Journal article

Postexercise energy expenditure in response to acute aerobic or resistive exercise

Gillette C, Bullough R, Melby C ...see all

International journal of sport nutrition, vol. 4 (1994) pp. 347-360

  • 31


    Mendeley users who have this article in their library.
  • 62


    Citations of this article.
Sign in to save reference


Postexercise energy metabolism was examined in male subjects age 22-35 years in response to three different treatments: a strenuous bout of resistive exercise (REx), a bout of stationary cycling (AEx) at 50% peak VO2, and a control condition (C) of quiet sitting. Resting metabolic rate (RMR) was measured the morning of and the morning following each condition. Recovery oxygen consumption (RcO2) was measured for 5 hr following each treatment. Total 5-hr RcO2 was higher for the REx treatment relative to both AEx and C, with the largest treatment differences occurring early during recovery. There were no large treatment differences in postexercise respiratory exchange ratio values, except for the first hour of recovery following REx. RMR measured 14.5 hr postexercise for the REx condition was significantly elevated compared to C. These results suggest that strenuous resistive exercise results in a greater excess postexercise oxygen consumption compared to steady-state endurance exercise of similar estimated energy cost.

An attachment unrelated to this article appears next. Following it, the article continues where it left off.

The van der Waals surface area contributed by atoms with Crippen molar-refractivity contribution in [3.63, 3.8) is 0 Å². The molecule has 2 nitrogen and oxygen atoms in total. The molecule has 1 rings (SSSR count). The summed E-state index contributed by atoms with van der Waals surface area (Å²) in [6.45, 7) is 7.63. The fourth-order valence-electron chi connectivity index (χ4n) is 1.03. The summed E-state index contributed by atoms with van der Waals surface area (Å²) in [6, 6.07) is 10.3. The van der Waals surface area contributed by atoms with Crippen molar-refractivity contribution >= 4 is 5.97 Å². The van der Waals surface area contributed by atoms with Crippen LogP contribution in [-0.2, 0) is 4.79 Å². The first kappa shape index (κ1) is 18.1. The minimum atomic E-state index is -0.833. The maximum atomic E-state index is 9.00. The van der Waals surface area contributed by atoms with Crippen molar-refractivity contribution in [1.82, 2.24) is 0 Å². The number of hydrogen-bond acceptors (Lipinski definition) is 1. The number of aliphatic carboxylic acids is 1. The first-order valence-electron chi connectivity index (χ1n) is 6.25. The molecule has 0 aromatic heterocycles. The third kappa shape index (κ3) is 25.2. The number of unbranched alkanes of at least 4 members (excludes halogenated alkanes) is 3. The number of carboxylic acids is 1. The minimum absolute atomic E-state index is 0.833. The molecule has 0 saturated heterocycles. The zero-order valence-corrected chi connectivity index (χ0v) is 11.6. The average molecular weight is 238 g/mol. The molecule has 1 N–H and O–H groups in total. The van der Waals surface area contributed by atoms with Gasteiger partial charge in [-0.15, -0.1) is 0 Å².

Author-supplied keywords

  • 11
  • 12
  • 15
  • 16
  • 18
  • 2
  • 5
  • 7
  • aerobic exercise
  • calorimetry
  • duration of excess postexercise
  • epoc
  • metabolic rate
  • numerous studies have examined
  • on the magnitude and
  • oxygen consumption
  • research in this area
  • suggests that only
  • the impact of steady-state
  • weight lifting

Get free article suggestions today

Mendeley saves you time finding and organizing research

Sign up here
Already have an account ?Sign in

Find this document


  • Cynthia a Gillette

  • Richard C Bullough

  • Christopher L Melby

Cite this document

Choose a citation style from the tabs below

Save time finding and organizing research with Mendeley

Sign up for free